U.S. & World News
Boston Marathon Bombing Suspects: Family speaks
BOSTON (WABC) -- An uncle of the Boston Marathon bombing suspects says he had a falling-out with one of his nephews because of the man's increased commitment to Islam.
Ruslan Tsarni says he grew concerned about Tamerlan Tsarnaev when he told him in a 2009 phone conversation that he had chosen "God's business" over work or school.
Tsarni said he then contacted a family friend who told him Tsarnaev had been influenced by a recent convert to Islam.
Tsarni says the two hadn't spoken since that call. The 26-year-old Tsarnaev was killed in a shootout with police Friday. His younger brother, 19-year-old Dzhokhar Tsarnaev, was captured that evening. Tsarni says he was relieved his younger nephew was captured alive so he could seek forgiveness from the bombing victims.
Two brothers, one now dead, one alive and captured. After hours of only grainy images of two men in baseball caps to go on, a portrait has gradually started emerging of the men suspected in the attack.
The two had been living together on Norfolk Street in Cambridge. Tsarni, told The Associated Press that the men lived together near Boston and have been in the United States for about a decade. They came from the Russian region near Chechnya, which has been plagued by an Islamic insurgency stemming from separatist wars.
"Yes, we're ashamed. They're the children of my brother," Ruslan Tsarni told a throng of reporters outside his home in Montgomery Village, Md.
The uncle went on to urge the suspect to turn himself in while he was still on the run. "Dzhokhar, if you are alive, turn yourself in and ask for forgiveness," Tsarni said.
He said he had not seen them since December 2005. He said his nephews had struggled to settle themselves in the U.S. and ended up "thereby just hating everyone."
Asked what he thought provoked the bombings, Tsarni said: "Being losers, hatred to those who were able to settle themselves. These are the only reasons I can imagine of. Anything else, anything else to do with religion, with Islam, it's a fraud, it's a fake."
The suspects' father had spoken to ABC News and the Associated Press.
"My son is a true angel," the elder Tsarnaev said. He said his son was "an intelligent boy" who was studying medicine.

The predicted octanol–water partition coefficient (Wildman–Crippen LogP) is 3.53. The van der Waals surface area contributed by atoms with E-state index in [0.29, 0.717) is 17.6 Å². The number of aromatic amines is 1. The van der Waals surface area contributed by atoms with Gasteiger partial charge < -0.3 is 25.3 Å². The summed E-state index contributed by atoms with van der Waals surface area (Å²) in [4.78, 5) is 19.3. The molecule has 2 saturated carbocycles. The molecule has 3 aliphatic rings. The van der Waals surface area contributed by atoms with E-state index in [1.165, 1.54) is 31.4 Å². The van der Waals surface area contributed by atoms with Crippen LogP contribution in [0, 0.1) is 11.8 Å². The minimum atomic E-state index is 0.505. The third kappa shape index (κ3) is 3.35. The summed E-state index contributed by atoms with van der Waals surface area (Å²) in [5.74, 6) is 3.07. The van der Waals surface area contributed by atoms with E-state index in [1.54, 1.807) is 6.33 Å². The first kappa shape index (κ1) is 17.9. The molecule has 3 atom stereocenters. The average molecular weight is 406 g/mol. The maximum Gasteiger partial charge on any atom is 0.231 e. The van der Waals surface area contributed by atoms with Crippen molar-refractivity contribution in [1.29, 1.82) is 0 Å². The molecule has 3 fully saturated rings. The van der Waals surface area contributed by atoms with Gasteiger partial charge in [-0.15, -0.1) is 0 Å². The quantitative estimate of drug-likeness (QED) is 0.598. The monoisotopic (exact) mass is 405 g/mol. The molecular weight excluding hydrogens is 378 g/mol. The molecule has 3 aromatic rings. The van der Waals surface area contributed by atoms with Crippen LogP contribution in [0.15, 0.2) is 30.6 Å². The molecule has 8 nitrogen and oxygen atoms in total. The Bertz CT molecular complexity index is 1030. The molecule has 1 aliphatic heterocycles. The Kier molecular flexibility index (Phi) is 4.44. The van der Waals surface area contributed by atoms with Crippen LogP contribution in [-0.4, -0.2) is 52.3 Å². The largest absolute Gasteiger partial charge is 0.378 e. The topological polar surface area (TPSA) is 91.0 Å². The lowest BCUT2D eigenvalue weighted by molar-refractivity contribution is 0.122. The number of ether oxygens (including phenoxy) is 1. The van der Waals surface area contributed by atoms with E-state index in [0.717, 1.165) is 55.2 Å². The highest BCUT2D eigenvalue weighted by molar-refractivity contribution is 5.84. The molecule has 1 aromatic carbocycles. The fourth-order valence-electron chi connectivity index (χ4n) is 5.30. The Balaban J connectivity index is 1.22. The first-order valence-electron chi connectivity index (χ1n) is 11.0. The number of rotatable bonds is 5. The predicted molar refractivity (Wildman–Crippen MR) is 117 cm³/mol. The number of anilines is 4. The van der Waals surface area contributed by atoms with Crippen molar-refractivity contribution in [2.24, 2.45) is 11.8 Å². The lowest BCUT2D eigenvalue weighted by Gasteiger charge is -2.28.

"We expected him to come on holidays here," he said.
"They were set up, they were set up!" he exclaimed. "I saw it on television; they killed my older son Tamerlan."
Tsarnaev, badly agitated, gave little more information and ended the call angrily, saying, "Leave me alone, my son's been killed."
In May of 2011, Dzhokhar A. Tsarnaev, then a senior at a prestigious high school, was awarded a $2,500 scholarship from the city of Cambridge, Mass., to pursue higher education.
Dzhokhar Tsarnaev's page on the Russian social networking site Vkontakte says he attended Cambridge Rindge and Latin School, graduating in 2011, the year he won the scholarship, which was celebrated with a reception at City Hall, according to a news release issued at the time.
Before moving to the United States, he attended School No. 1 in Makhachkala, the capital of Dagestan, a predominantly Muslim republic in Russia's North Caucasus that has become an epicenter of the Islamic insurgency that spilled over from Chechnya. On the site, he describes himself as speaking Chechen as well as English and Russian. His world view is described as "Islam" and he says his personal goal is "career and money."
Tsarnaev appeared in the video released by authorities on Thursday, identified as Suspect Number 2, striding down a sidewalk, unnoticed by spectators who were absorbed in the race. He followed Tamerlan by about 10 feet. He wore what appeared to be a gray hoodie under a dark jacket and pants, and a white baseball cap facing backward and pulled down haphazardly.
Tamerlan was stockier, in khaki pants, a light T-shirt, and a dark jacket. The brim of his baseball cap faced forward, and he may have been wearing sunglasses.
He was an amateur boxer, listed as a competitor in a National Golden Gloves competition in 2009.
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